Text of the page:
Visuals now abound for the new State Route 520 bridge, the world’s longest floating bridge. Not only has the Washington State Department of Transportation unveiled the architectural renderings of the new floater—and actually complete with a touch of style and color—but crews have started forming the base for in-water work, giving life to those visuals.
A project 15 years in the making, the new six-lane bridge being built by Kiewit/General/Mason will offer a more stable and elevated floating bridge design, all while giving pedestrians and bikers a prime link east of Seattle.
Those non-vehicle travelers will enjoy a 14-foot-wide path separated from regular traffic by a concrete wall, complete with turnouts (belvederes) that offer a chance to rest, or simply take in the views. Those five bulge-like respites provide a bit of shape to the otherwise straight-laced top deck of the bridge, elevated on the floating concrete pontoons for ease of maintenance and vehicle safety. The belvederes also come complete with wind blocks and interpretive signage.
In an effort to highlight the shift from a land-based bridge to where it floats on Lake Washington, the new design features four column-like sentinels at the two transitions points on either end of the east-west connector. The twin towers rise from the water and soar above the bridge, highlighted by beacons and lights. The pointed design, derived from the 1940 Lacey V. Murrow floating bridge, remains streamlined, but also practical, as they house stairways to allow maintenance crews go from the deck of the bridge to the pontoon level.
The entire design, from spires to bridge deck, aims to remain streamlined and lean. Even the tolling booths will move onshore to unencumber the bridge.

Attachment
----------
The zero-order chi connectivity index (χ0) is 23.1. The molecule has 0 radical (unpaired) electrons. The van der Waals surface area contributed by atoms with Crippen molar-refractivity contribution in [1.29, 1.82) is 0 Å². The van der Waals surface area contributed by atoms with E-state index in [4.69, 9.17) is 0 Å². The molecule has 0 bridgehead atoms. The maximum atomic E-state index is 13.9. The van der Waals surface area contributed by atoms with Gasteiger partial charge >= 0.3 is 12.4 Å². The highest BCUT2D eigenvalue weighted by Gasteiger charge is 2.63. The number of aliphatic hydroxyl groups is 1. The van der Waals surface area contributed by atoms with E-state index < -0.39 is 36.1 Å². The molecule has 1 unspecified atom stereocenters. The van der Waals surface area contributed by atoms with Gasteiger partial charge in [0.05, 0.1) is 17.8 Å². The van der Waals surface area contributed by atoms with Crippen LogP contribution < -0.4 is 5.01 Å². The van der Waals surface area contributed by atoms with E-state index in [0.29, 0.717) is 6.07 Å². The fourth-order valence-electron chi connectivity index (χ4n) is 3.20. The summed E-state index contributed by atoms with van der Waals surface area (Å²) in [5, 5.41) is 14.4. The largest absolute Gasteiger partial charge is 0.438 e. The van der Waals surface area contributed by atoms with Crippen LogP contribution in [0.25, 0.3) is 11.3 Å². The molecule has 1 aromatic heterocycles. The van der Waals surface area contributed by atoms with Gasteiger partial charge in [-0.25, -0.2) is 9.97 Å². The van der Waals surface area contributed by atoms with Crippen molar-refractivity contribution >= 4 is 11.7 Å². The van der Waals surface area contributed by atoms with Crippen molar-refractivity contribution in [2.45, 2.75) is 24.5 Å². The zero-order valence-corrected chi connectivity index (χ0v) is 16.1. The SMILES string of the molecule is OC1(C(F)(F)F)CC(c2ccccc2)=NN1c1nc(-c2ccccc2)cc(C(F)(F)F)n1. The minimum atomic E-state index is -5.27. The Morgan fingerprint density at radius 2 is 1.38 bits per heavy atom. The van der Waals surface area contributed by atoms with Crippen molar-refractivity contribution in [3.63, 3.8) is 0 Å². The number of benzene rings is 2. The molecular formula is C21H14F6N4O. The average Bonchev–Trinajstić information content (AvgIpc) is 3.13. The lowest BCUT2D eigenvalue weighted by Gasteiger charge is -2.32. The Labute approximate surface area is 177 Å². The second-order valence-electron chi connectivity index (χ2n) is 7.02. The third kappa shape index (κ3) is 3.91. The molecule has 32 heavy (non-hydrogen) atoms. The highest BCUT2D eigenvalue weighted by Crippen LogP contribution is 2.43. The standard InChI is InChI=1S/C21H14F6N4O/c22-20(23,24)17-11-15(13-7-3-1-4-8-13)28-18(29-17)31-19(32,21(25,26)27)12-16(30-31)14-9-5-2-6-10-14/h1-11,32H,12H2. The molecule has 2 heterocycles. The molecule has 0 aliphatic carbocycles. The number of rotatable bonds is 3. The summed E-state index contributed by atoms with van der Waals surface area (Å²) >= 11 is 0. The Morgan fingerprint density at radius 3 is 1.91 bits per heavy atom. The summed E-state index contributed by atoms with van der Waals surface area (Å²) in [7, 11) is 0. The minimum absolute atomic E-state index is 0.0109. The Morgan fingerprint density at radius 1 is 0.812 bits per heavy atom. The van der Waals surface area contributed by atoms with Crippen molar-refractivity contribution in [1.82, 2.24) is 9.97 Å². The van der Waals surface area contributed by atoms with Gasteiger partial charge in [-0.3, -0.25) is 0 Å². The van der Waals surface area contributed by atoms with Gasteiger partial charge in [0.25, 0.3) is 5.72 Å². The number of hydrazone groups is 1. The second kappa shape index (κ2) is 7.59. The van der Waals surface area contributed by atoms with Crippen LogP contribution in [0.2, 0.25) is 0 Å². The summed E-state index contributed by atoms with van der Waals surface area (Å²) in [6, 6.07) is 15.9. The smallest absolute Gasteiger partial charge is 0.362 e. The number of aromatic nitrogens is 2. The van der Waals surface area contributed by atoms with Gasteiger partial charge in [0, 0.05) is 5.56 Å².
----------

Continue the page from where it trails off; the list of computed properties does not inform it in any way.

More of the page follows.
Along with the on-lake visuals, renderings of off-lake bridge sections include park lids.
As folks take a gander at the visuals, drivers near the bridge will see construction barges assemble to form a work zone on the water. Later this summer, the first batch of 77 massive floating concrete bridge pontoons will be towed into the lake and assembled north of the existing 1963 bridge.
Work will begin on some pile driving and onshore excavation, but expect to see a coffer dam made of vertical steel walls near the shore to allow the creation of concrete footings.
The new bridge, part of the larger $4.65-billion road project, should open in late 2014. "We have an aggressive schedule, and contractor crews have more than two years of challenging work ahead of them at multiple work sites around the region," said Julie Meredith, WSDOT SR 520 program director.
Crews for Kiewit-General are building 33 pontoons in Aberdeen as part of a $378-million project. Under a separate $586.6-million contract, KGM is building 44 additional pontoons in Tacoma, 58 massive concrete anchors and hundreds of concrete road decks in Kenmore, and ultimately the floating bridge. Judging by the new renderings, it should all come together just swimmingly.
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